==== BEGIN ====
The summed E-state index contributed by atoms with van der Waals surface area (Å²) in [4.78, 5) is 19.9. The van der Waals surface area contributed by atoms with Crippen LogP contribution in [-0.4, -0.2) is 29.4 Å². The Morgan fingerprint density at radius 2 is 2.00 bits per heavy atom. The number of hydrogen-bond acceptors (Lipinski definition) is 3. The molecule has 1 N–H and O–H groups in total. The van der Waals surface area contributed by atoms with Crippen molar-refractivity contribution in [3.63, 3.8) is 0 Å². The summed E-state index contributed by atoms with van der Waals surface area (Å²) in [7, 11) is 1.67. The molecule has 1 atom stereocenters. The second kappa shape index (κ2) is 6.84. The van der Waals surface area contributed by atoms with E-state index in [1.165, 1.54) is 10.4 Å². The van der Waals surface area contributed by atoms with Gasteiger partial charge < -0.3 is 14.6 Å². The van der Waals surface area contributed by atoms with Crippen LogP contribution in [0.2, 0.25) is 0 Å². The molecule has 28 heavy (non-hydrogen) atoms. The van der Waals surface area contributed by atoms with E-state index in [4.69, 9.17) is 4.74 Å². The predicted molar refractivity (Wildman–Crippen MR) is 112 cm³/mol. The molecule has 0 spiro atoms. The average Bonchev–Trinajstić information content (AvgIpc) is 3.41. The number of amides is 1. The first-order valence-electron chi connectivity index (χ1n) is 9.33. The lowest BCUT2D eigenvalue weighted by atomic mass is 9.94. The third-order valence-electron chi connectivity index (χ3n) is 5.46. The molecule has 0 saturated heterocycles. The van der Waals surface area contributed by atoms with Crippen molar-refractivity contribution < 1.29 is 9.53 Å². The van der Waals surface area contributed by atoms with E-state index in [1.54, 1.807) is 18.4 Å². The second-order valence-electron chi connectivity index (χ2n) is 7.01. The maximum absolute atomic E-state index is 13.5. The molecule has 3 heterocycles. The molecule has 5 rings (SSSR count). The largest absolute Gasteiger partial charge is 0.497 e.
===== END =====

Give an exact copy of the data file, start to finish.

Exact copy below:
The summed E-state index contributed by atoms with van der Waals surface area (Å²) in [4.78, 5) is 19.9. The van der Waals surface area contributed by atoms with Crippen LogP contribution in [-0.4, -0.2) is 29.4 Å². The Morgan fingerprint density at radius 2 is 2.00 bits per heavy atom. The number of hydrogen-bond acceptors (Lipinski definition) is 3. The molecule has 1 N–H and O–H groups in total. The van der Waals surface area contributed by atoms with Crippen molar-refractivity contribution in [3.63, 3.8) is 0 Å². The summed E-state index contributed by atoms with van der Waals surface area (Å²) in [7, 11) is 1.67. The molecule has 1 atom stereocenters. The second kappa shape index (κ2) is 6.84. The van der Waals surface area contributed by atoms with E-state index in [1.165, 1.54) is 10.4 Å². The van der Waals surface area contributed by atoms with Gasteiger partial charge < -0.3 is 14.6 Å². The van der Waals surface area contributed by atoms with Crippen LogP contribution in [0.2, 0.25) is 0 Å². The molecule has 28 heavy (non-hydrogen) atoms. The van der Waals surface area contributed by atoms with E-state index in [4.69, 9.17) is 4.74 Å². The predicted molar refractivity (Wildman–Crippen MR) is 112 cm³/mol. The molecule has 0 spiro atoms. The average Bonchev–Trinajstić information content (AvgIpc) is 3.41. The number of amides is 1. The first-order valence-electron chi connectivity index (χ1n) is 9.33. The lowest BCUT2D eigenvalue weighted by atomic mass is 9.94. The third-order valence-electron chi connectivity index (χ3n) is 5.46. The molecule has 0 saturated heterocycles. The van der Waals surface area contributed by atoms with Crippen molar-refractivity contribution < 1.29 is 9.53 Å². The van der Waals surface area contributed by atoms with E-state index in [1.54, 1.807) is 18.4 Å². The second-order valence-electron chi connectivity index (χ2n) is 7.01. The maximum absolute atomic E-state index is 13.5. The molecule has 3 heterocycles. The molecule has 5 rings (SSSR count). The largest absolute Gasteiger partial charge is 0.497 e.